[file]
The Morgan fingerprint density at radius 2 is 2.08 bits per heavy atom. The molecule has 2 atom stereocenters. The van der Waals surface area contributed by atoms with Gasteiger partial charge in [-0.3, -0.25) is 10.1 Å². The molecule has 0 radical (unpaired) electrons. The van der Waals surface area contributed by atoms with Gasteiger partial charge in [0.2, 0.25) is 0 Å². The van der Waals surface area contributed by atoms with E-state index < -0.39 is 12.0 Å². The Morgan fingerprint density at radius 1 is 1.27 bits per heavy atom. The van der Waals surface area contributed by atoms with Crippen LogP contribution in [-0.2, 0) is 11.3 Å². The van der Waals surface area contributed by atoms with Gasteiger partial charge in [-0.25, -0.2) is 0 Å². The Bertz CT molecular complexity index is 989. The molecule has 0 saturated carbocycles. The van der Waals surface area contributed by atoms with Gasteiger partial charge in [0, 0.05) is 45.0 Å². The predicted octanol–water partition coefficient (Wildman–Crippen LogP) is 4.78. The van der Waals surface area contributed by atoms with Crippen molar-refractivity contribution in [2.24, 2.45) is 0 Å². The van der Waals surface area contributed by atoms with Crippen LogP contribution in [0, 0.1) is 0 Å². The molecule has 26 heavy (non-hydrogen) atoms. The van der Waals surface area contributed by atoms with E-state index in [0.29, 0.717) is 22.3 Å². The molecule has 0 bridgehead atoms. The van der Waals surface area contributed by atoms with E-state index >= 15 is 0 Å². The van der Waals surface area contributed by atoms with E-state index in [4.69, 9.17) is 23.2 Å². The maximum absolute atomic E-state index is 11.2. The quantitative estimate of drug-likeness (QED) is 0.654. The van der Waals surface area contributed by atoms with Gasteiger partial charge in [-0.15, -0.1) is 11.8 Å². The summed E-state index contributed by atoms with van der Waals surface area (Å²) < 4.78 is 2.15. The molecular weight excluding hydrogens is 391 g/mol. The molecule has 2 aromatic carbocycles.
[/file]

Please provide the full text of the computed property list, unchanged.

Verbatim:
The Morgan fingerprint density at radius 2 is 2.08 bits per heavy atom. The molecule has 2 atom stereocenters. The van der Waals surface area contributed by atoms with Gasteiger partial charge in [-0.3, -0.25) is 10.1 Å². The molecule has 0 radical (unpaired) electrons. The van der Waals surface area contributed by atoms with Gasteiger partial charge in [0.2, 0.25) is 0 Å². The van der Waals surface area contributed by atoms with E-state index < -0.39 is 12.0 Å². The Morgan fingerprint density at radius 1 is 1.27 bits per heavy atom. The van der Waals surface area contributed by atoms with Crippen LogP contribution in [-0.2, 0) is 11.3 Å². The van der Waals surface area contributed by atoms with Gasteiger partial charge in [-0.25, -0.2) is 0 Å². The Bertz CT molecular complexity index is 989. The molecule has 0 saturated carbocycles. The van der Waals surface area contributed by atoms with Gasteiger partial charge in [0, 0.05) is 45.0 Å². The predicted octanol–water partition coefficient (Wildman–Crippen LogP) is 4.78. The van der Waals surface area contributed by atoms with Crippen molar-refractivity contribution in [2.24, 2.45) is 0 Å². The van der Waals surface area contributed by atoms with Crippen LogP contribution in [0, 0.1) is 0 Å². The molecule has 26 heavy (non-hydrogen) atoms. The van der Waals surface area contributed by atoms with E-state index in [0.29, 0.717) is 22.3 Å². The molecule has 0 bridgehead atoms. The van der Waals surface area contributed by atoms with E-state index >= 15 is 0 Å². The van der Waals surface area contributed by atoms with E-state index in [4.69, 9.17) is 23.2 Å². The maximum absolute atomic E-state index is 11.2. The quantitative estimate of drug-likeness (QED) is 0.654. The van der Waals surface area contributed by atoms with Gasteiger partial charge in [-0.15, -0.1) is 11.8 Å². The summed E-state index contributed by atoms with van der Waals surface area (Å²) < 4.78 is 2.15. The molecular weight excluding hydrogens is 391 g/mol. The molecule has 2 aromatic carbocycles.